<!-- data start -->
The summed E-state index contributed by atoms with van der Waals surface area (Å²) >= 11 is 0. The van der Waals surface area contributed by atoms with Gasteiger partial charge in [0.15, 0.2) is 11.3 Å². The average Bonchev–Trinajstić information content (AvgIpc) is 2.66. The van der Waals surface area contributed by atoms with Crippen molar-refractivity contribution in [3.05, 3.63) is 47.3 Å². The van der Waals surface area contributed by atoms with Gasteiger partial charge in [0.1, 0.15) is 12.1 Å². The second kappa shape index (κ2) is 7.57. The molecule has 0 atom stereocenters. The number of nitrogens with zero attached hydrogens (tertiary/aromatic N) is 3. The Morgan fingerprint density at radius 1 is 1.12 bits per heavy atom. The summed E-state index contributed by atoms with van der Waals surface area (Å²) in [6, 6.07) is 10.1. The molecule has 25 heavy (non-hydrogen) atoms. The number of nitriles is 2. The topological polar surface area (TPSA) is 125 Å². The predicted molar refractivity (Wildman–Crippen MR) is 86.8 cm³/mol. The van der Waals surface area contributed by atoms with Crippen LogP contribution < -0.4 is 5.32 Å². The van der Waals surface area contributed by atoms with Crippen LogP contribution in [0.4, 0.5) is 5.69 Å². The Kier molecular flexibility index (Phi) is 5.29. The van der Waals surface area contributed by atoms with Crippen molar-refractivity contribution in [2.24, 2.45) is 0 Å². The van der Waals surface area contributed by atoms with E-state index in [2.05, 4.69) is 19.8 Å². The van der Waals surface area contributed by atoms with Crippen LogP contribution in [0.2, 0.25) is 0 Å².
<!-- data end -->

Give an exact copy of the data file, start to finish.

The summed E-state index contributed by atoms with van der Waals surface area (Å²) >= 11 is 0. The van der Waals surface area contributed by atoms with Gasteiger partial charge in [0.15, 0.2) is 11.3 Å². The average Bonchev–Trinajstić information content (AvgIpc) is 2.66. The van der Waals surface area contributed by atoms with Crippen molar-refractivity contribution in [3.05, 3.63) is 47.3 Å². The van der Waals surface area contributed by atoms with Gasteiger partial charge in [0.1, 0.15) is 12.1 Å². The second kappa shape index (κ2) is 7.57. The molecule has 0 atom stereocenters. The number of nitrogens with zero attached hydrogens (tertiary/aromatic N) is 3. The Morgan fingerprint density at radius 1 is 1.12 bits per heavy atom. The summed E-state index contributed by atoms with van der Waals surface area (Å²) in [6, 6.07) is 10.1. The molecule has 25 heavy (non-hydrogen) atoms. The number of nitriles is 2. The topological polar surface area (TPSA) is 125 Å². The predicted molar refractivity (Wildman–Crippen MR) is 86.8 cm³/mol. The van der Waals surface area contributed by atoms with Crippen LogP contribution < -0.4 is 5.32 Å². The van der Waals surface area contributed by atoms with Crippen LogP contribution in [0.4, 0.5) is 5.69 Å². The Kier molecular flexibility index (Phi) is 5.29. The van der Waals surface area contributed by atoms with Crippen molar-refractivity contribution in [2.24, 2.45) is 0 Å². The van der Waals surface area contributed by atoms with E-state index in [2.05, 4.69) is 19.8 Å². The van der Waals surface area contributed by atoms with Crippen LogP contribution in [0.2, 0.25) is 0 Å².